Take A Literary Tour Of The UK This Summer

Cecil Rhodes is reported to have said that one should ‘remember that one is an Englishman, and has consequently won first prize in the lottery of life’. Whatever he may have meant by that, there are lots of reasons that one may consider themselves fortunate for having been born in what William Blake described as a ‘green and pleasant land’. Politics aside, the UK is still a wonderful place to live. It may not seem as lively and exuberant as the United States of America, or as effortlessly chic as Paris or Madrid, but it has its own virtues.

Of course, it rains a lot but the British have acclimated themselves to that and have rather pacified it with a glib sense of humour and an attitude of quiet resilience, one that has not yet been summed up better than by the great Scottish comedian Billy Connolly who is reported to have said that he hates weathermen because who are they to tell us that it is bad weather: ‘There’s no such thing as bad weather, just the wrong clothing, so get yourself a sexy raincoat and live a little.’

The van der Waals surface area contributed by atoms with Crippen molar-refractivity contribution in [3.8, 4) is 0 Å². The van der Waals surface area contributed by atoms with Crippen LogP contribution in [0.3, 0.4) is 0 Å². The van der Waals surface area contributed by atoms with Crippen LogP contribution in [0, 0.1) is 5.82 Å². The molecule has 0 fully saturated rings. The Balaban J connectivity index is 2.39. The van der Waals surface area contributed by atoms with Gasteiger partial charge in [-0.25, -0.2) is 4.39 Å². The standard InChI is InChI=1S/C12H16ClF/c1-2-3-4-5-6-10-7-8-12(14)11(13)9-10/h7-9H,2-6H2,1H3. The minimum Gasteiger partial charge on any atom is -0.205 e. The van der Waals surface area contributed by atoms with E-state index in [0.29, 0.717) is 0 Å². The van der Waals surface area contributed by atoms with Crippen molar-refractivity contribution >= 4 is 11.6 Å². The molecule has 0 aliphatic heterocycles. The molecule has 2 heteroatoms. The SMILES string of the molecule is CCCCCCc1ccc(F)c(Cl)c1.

Besides, if you live in Britain, you may think that it is all a bit familiar and there is not much to see. Between cities, as you drive down the motorway, isn’t it just fields that are interspersed with rather depressing service stations? Well, that is one perspective, but the truth is that this country of ours is a lot more interesting than you might imagine.


Compared with nations such as the USA (which is a wonderful place and is certainly worth visiting), the UK is immensely rich in history. As great a system of government as the Americans have developed, the truth is that it is only about two hundred and fifty years old. The history of the British Parliament alone can be traced back to the Magna Carta in 1215. It is the oldest parliamentary system of its kind in the world. The history of monarchs in England goes back even further and has been traced to Offa of Mercia who is said to have started his reign in the eighth century. The UK is culturally rich too, and it is not just Shakespeare that we can thank for it. Bede, a saint and Doctor of the Catholic Church, was born in 672 and wrote his Ecclesiastical History of the English People in 731. Along with Geoffrey Chaucer, author of The Canterbury Tales, he is one of the seminal figures of English letters.